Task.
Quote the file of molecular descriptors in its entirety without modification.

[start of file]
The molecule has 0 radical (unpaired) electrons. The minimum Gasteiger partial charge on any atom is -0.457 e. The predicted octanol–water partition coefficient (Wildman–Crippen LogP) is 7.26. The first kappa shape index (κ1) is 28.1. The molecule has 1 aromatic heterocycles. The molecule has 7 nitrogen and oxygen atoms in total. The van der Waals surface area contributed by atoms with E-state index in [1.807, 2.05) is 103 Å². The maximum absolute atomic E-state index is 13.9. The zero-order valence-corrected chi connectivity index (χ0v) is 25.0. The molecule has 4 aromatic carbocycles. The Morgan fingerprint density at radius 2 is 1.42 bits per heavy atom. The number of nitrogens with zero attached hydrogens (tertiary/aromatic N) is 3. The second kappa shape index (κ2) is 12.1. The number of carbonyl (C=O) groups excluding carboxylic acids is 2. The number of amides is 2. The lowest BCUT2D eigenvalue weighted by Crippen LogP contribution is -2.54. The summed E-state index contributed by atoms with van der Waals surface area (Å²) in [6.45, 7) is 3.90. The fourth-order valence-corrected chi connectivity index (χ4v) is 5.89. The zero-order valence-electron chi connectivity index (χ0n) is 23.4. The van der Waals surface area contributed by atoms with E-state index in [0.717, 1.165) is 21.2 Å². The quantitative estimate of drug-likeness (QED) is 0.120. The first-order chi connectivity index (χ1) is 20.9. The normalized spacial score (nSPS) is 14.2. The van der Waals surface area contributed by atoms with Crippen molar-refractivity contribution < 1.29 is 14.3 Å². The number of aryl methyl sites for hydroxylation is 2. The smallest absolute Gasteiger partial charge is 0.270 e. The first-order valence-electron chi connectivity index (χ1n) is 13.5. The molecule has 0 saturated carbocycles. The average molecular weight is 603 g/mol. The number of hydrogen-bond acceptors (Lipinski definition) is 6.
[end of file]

The molecule has 0 radical (unpaired) electrons. The minimum Gasteiger partial charge on any atom is -0.457 e. The predicted octanol–water partition coefficient (Wildman–Crippen LogP) is 7.26. The first kappa shape index (κ1) is 28.1. The molecule has 1 aromatic heterocycles. The molecule has 7 nitrogen and oxygen atoms in total. The van der Waals surface area contributed by atoms with E-state index in [1.807, 2.05) is 103 Å². The maximum absolute atomic E-state index is 13.9. The zero-order valence-corrected chi connectivity index (χ0v) is 25.0. The molecule has 4 aromatic carbocycles. The Morgan fingerprint density at radius 2 is 1.42 bits per heavy atom. The number of nitrogens with zero attached hydrogens (tertiary/aromatic N) is 3. The second kappa shape index (κ2) is 12.1. The number of carbonyl (C=O) groups excluding carboxylic acids is 2. The number of amides is 2. The lowest BCUT2D eigenvalue weighted by Crippen LogP contribution is -2.54. The summed E-state index contributed by atoms with van der Waals surface area (Å²) in [6.45, 7) is 3.90. The fourth-order valence-corrected chi connectivity index (χ4v) is 5.89. The zero-order valence-electron chi connectivity index (χ0n) is 23.4. The van der Waals surface area contributed by atoms with E-state index in [0.717, 1.165) is 21.2 Å². The quantitative estimate of drug-likeness (QED) is 0.120. The first-order chi connectivity index (χ1) is 20.9. The normalized spacial score (nSPS) is 14.2. The van der Waals surface area contributed by atoms with Crippen molar-refractivity contribution < 1.29 is 14.3 Å². The number of aryl methyl sites for hydroxylation is 2. The smallest absolute Gasteiger partial charge is 0.270 e. The first-order valence-electron chi connectivity index (χ1n) is 13.5. The molecule has 0 saturated carbocycles. The average molecular weight is 603 g/mol. The number of hydrogen-bond acceptors (Lipinski definition) is 6.